did not have probable cause for the initial traffic stop;
(ii) the drugs discovered during the search of the vehicle
should be suppressed because of the suppression of the
custodial interrogation; and (iii) Clark did not waive his
Miranda rights at the vehicle inspection facility
where the vehicle search occurred.(Def.'s Obj. 2-4). Each
basis will be addressed below.
Initial Traffic Stop
argues that Trooper Dollar did not have probable cause for
the initial traffic stop. (Def.'s Obj. 3). “The
Fourth Amendment, applicable to the states through the
Fourteenth, generally prohibits unreasonable searches and
seizures.” United States v. Hollis, No.
5:14-70-DCR, 2014 WL 5471033, at *4 (E.D. Ky. Oct. 28, 2014).
“‘An ordinary traffic stop by a police officer is
a ‘seizure' within the meaning of the Fourth [and
Fourteenth] Amendment[s].'” Id. (quoting
United States v. Blair, 524 F.3d 740, 748 (6th Cir.
2008)). An officer may lawfully “stop a car when he has
probable cause to believe that a civil traffic violation has
occurred, or reasonable suspicion of an ongoing crime”
United States v. Jackson, 682 F.3d 448, 453 (6th
Cir. 2012) (citing Blair, 524 F.3d at 748).
“The probable cause determination requires a common
sense, totality of the circumstances assessment of the basis
for a seizure or search.” Hollis, 2014 WL
5471033, at *4. “Probable cause for a traffic stop is
‘a reasonable ground for belief, supported by less than
prima facie proof but more than mere suspicion.'”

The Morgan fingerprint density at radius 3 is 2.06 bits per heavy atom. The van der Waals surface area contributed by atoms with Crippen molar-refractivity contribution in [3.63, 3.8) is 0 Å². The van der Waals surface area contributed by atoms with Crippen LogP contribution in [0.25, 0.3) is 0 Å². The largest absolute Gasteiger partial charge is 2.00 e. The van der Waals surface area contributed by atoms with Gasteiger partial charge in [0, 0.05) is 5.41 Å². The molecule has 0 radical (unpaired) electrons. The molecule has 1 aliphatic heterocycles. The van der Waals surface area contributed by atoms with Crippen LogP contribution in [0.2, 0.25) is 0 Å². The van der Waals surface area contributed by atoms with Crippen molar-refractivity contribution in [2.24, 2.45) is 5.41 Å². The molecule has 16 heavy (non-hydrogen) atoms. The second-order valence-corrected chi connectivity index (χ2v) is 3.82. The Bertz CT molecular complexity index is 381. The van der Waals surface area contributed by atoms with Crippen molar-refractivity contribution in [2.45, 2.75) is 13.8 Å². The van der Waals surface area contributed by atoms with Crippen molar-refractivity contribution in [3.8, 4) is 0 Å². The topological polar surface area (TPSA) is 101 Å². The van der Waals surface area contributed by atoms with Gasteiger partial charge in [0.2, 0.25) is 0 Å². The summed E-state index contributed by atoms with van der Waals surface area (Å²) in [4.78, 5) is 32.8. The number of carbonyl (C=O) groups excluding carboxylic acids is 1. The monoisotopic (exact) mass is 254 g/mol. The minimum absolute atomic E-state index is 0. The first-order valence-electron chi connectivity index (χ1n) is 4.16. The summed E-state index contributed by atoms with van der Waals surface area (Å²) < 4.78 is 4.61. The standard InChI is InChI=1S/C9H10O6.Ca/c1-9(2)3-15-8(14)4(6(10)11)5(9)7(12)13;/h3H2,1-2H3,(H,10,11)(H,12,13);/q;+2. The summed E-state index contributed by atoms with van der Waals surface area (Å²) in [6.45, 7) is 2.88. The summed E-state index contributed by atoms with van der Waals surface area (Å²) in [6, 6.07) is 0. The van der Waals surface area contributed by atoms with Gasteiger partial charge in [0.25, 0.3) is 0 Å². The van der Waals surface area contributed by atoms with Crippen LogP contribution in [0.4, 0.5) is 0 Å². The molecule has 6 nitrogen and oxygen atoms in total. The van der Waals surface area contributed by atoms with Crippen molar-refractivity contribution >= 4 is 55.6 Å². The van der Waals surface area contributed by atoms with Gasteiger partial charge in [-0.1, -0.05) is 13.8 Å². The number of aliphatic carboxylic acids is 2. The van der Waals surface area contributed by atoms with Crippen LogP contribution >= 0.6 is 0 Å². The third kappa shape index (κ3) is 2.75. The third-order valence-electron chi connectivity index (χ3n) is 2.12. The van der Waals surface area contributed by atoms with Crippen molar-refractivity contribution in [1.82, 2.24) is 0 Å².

Id. (quoting Blair, 524 F.3d at 748). A
court must determine whether “‘the facts and
circumstances within [the officers'] knowledge and of
which [they] had reasonably trustworthy information [are]
sufficient to warrant a man of reasonable caution in the
belief that' an offense has been or is being
committed.'” Id. (quoting United
States v. Hughes, 606 F.3d 311, 320 (6th Cir. 2010)).
“Importantly, the probable cause standard is objective.
‘Subjective intentions play no role in probable cause
Fourth Amendment analysis.'” Id. (quoting
Schneider v. Franklin Cty., 288 F. App'x 247,
251 (6th Cir. 2008)).
maintains that Trooper Dollar misconstrued the Texas
law-Section 545.157 of the Texas Transportation Code-upon
which the stop was based, and as a result, the officer lacked
probable cause for the traffic stop. (Def.'s Obj. 3). In
making this argument, Clark cites to Trooper Dollar's
testimony early in the suppression hearing. (Def.'s Obj.
3 (quoting Suppression Hr'g Tr. 6:18-7:5, DN 38)). To the
extent that there was any issue with Trooper Dollar's
understanding or explanation of the statute, it was clarified
during cross-examination. In response to a question posed by
Clark's counsel, Trooper Dollar testified as follows:
Q. So the blue car there is supposed to be in the left-hand
lane as it goes past your car; is that it?
A. Yes, sir, or slowed 20 below the posted limit.
Hr'g Tr. 26:24-27:1). In a subsequent colloquy, Trooper
Q. Now, the statute that we are talking about here is-I think
you talked about it. You have two choices. You can either-it
says, “On approaching a vehicle described in Subsection
(a)”-which we will all agree is your car or your
vehicle-you should “(1) vacate the lane closest to the